I grew up in Virginia and the mainstays on the holiday table were always foods indigenous to the Tidewater region. Smithfield hams, of course, blue crab from the Chesapeake Bay and Rappahannock oysters.
The first time I ever had an oyster I was about 5 or 6 years old. I was with my parents at one of their friends’ homes. They were serving raw oysters on the half shell as an appetizer. I remember my Dad offering one to me.
His earnest grin made me want to do it. I took the shell and let the oyster slip into my mouth. I chewed once or twice and swallowed. My father beamed! I think he was proud that I hadn’t made a face or pronounced it, “gross”. I was thrilled to receive his approval!
Thus, my love of the oyster began! And this year, when we received a large box of fresh Rappahannock oysters from Myne, Uncle Buck and Aunt Lynne, I giggled with greedy anticipation. Thank you soooo much!
Scott got an oyster shucking primer on You Tube (give the guy a break, he’s from Minnesota — nary a bivalve in sight) and we were ready!
I served the first delicate morsels on Christmas night. I made a Rockefeller of sorts. I didn’t have Pernod and the stores were closed, so I skipped it. While many recipes called for cheese, I ended up topping them with a few spoonfuls of hollandaise sauce leftover from our morning benedicts. Not too shabby.
But this is the way I prefer them. Raw, on the half shell, with a simple mignonette. They’re delicate, briny and utterly delicious!
This is the perfect way to ring in the New Year — don’t forget the champagne!
Shucking oysters isn't difficult, it just takes some practice. The mignonette is ready in minutes.
- 1 shallot minced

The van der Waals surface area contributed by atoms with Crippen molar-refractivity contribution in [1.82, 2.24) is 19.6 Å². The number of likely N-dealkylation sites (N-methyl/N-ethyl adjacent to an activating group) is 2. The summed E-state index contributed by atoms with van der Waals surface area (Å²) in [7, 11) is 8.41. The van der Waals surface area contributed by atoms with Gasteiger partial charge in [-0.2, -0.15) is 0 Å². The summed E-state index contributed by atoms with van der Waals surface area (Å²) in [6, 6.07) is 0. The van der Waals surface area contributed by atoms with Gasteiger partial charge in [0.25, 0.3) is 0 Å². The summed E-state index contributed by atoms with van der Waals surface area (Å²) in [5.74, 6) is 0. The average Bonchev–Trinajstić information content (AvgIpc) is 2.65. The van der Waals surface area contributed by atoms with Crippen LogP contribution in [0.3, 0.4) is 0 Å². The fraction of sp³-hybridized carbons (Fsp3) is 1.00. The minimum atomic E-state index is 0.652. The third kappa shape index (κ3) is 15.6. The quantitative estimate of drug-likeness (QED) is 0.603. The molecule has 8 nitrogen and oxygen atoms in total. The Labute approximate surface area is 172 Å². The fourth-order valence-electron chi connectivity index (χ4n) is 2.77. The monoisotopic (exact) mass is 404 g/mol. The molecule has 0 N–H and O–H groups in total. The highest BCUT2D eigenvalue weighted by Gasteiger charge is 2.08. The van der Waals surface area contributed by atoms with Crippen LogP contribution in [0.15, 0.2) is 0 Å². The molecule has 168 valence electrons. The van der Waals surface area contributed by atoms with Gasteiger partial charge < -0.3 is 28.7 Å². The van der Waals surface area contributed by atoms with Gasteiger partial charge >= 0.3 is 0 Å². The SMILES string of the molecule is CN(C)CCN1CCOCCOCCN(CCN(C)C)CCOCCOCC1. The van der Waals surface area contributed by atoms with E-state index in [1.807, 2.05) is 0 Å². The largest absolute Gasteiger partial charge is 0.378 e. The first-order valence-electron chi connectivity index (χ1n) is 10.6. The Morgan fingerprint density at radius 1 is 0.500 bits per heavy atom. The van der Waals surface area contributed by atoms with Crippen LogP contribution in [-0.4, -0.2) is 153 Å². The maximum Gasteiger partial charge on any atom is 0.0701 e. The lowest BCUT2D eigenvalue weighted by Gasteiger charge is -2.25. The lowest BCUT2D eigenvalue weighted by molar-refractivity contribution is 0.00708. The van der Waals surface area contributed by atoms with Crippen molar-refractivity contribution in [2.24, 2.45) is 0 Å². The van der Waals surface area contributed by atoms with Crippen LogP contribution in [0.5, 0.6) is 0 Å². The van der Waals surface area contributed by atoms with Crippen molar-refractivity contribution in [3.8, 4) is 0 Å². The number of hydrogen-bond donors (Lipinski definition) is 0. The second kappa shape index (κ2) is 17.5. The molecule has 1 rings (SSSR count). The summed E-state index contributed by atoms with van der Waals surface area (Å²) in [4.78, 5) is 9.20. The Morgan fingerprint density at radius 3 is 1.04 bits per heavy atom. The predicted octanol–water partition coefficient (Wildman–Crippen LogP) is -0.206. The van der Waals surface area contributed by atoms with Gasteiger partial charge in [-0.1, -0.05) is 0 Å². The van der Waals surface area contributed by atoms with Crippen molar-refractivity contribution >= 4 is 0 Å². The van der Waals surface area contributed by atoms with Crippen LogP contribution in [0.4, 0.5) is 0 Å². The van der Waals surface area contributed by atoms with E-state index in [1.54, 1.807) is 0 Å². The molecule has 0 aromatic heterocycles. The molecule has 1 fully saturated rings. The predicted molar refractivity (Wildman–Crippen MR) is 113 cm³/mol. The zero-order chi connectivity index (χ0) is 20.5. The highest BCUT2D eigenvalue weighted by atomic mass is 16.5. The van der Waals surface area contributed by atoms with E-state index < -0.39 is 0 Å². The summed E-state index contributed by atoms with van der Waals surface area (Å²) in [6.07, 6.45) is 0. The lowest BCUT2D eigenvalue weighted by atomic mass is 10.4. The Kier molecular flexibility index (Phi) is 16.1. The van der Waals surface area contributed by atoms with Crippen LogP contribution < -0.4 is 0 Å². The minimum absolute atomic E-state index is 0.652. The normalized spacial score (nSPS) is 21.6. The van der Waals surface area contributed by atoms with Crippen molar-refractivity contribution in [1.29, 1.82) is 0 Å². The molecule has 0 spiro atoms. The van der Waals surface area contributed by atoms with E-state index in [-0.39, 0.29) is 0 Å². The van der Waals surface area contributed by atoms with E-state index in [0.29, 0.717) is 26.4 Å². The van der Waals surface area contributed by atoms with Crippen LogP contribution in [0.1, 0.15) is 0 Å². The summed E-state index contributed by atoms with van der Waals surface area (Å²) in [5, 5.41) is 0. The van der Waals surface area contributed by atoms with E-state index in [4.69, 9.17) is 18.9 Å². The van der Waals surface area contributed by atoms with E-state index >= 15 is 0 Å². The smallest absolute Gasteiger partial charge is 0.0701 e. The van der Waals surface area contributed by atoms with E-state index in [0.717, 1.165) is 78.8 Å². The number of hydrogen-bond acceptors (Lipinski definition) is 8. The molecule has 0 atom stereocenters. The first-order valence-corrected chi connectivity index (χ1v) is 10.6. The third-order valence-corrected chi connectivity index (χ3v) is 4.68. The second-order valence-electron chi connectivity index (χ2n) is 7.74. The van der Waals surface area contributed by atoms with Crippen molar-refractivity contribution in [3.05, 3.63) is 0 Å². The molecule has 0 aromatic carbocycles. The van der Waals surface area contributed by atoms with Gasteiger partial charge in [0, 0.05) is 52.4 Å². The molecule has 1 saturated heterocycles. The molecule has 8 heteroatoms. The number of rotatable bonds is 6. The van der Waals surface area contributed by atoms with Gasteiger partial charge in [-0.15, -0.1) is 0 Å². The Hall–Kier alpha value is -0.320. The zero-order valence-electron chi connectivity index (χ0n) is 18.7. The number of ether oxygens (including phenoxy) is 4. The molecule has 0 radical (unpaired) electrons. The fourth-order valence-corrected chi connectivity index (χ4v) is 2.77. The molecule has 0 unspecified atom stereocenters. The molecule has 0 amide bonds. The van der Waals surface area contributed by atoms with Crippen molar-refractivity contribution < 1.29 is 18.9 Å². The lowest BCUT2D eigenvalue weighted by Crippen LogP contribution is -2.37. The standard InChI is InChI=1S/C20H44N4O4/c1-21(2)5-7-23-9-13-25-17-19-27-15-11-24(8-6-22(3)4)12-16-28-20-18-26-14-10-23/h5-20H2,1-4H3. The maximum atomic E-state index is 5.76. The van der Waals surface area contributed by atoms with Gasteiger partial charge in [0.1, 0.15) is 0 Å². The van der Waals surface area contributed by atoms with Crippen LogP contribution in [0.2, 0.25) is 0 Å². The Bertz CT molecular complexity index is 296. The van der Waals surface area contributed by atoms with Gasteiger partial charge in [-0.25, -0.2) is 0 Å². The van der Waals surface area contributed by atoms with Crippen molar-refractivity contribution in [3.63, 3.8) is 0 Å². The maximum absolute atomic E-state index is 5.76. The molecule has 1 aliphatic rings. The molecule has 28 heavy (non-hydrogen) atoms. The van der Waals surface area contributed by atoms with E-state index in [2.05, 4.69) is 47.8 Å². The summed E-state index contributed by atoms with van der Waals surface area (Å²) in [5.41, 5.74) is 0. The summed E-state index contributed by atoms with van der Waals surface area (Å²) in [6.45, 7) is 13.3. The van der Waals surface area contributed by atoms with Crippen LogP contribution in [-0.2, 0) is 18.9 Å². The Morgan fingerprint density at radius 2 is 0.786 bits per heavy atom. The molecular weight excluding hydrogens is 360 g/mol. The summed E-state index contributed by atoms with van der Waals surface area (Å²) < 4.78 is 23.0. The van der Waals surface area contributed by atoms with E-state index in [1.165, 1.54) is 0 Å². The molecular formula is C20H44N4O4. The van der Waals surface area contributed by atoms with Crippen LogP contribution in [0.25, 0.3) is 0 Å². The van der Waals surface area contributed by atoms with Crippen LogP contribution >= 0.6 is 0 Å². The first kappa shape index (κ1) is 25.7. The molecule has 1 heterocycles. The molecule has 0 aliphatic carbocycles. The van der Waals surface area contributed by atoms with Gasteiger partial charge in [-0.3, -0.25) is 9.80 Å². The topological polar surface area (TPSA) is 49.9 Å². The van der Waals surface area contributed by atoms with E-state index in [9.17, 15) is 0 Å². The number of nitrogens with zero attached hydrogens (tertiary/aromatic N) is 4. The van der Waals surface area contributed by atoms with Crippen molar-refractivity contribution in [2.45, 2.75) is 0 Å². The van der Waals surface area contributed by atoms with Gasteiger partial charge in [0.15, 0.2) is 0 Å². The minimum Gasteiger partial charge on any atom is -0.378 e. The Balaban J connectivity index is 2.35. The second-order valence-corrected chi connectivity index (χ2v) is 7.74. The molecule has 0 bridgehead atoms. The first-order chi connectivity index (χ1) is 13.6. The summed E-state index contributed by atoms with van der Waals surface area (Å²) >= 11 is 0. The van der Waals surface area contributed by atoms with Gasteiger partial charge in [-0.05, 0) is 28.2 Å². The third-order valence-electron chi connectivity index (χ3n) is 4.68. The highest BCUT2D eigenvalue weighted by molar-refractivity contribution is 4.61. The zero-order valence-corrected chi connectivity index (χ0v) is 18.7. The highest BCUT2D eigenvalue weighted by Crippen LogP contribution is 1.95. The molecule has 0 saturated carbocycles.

- 1 teaspoon pink peppercorns crushed with a mortar and pestle or pulsed in a coffee grinder
- 4 tablespoons white wine vinegar
- 4 tablespoons unseasoned rice wine vinegar
- 1/2 teaspoon sugar
- 1/4 teaspoon kosher salt
- 1 teaspoon fresh thyme leaves minced
- 3 dozen oysters shucked, on the half shell
Combine shallots, peppercorns, vinegars, sugar, salt and thyme leaves in a small bowl. Stir until sugar and salt are dissolved. Set aside.
Shuck oysters. Hold the oyster with a clean dish towel and insert the oyster knife into the hinge of the oyster, twist until it pops. Run the blade of the knife along the top and bottom of the shell to dislodge the oyster, being careful to preserve the liquor in the shell.
Spread the rock salt on a serving platter. Nestle the oysters in the rock salt for stability (so you don't lose any of the liquor).
Set the oysters on a bed of crushed ice to keep them chilled.
Spoon a little mignonette onto an oyster - and slurp!
If you're unfamiliar with oyster shucking, check out the link I embedded in the article. After two or three, Scott felt comfortable with his task.